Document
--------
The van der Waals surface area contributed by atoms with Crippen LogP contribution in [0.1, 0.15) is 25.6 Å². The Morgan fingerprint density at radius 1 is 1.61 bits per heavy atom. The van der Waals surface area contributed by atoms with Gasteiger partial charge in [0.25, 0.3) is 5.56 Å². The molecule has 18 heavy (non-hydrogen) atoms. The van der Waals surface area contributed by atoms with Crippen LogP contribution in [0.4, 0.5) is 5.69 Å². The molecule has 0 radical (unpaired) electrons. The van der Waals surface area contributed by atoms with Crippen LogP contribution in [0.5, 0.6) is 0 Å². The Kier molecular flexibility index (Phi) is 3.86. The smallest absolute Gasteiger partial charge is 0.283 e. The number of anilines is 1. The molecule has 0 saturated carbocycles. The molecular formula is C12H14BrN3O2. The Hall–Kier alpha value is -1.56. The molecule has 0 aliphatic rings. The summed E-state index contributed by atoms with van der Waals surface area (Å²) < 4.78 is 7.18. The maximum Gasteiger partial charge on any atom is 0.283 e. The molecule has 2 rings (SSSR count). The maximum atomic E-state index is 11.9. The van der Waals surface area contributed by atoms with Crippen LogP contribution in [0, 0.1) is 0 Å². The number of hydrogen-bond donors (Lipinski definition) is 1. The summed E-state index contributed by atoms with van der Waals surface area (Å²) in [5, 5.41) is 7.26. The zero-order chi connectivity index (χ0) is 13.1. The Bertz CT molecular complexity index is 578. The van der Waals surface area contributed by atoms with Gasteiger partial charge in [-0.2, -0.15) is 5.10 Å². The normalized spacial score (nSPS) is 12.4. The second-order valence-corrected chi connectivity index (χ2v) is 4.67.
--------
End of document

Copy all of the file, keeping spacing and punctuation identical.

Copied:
The van der Waals surface area contributed by atoms with Crippen LogP contribution in [0.1, 0.15) is 25.6 Å². The Morgan fingerprint density at radius 1 is 1.61 bits per heavy atom. The van der Waals surface area contributed by atoms with Gasteiger partial charge in [0.25, 0.3) is 5.56 Å². The molecule has 18 heavy (non-hydrogen) atoms. The van der Waals surface area contributed by atoms with Crippen LogP contribution in [0.4, 0.5) is 5.69 Å². The molecule has 0 radical (unpaired) electrons. The van der Waals surface area contributed by atoms with Crippen LogP contribution in [0.5, 0.6) is 0 Å². The Kier molecular flexibility index (Phi) is 3.86. The smallest absolute Gasteiger partial charge is 0.283 e. The number of anilines is 1. The molecule has 0 saturated carbocycles. The molecular formula is C12H14BrN3O2. The Hall–Kier alpha value is -1.56. The molecule has 0 aliphatic rings. The summed E-state index contributed by atoms with van der Waals surface area (Å²) < 4.78 is 7.18. The maximum Gasteiger partial charge on any atom is 0.283 e. The molecule has 2 rings (SSSR count). The maximum atomic E-state index is 11.9. The van der Waals surface area contributed by atoms with Crippen LogP contribution in [0, 0.1) is 0 Å². The number of hydrogen-bond donors (Lipinski definition) is 1. The summed E-state index contributed by atoms with van der Waals surface area (Å²) in [5, 5.41) is 7.26. The zero-order chi connectivity index (χ0) is 13.1. The Bertz CT molecular complexity index is 578. The van der Waals surface area contributed by atoms with Gasteiger partial charge in [-0.2, -0.15) is 5.10 Å². The normalized spacial score (nSPS) is 12.4. The second-order valence-corrected chi connectivity index (χ2v) is 4.67.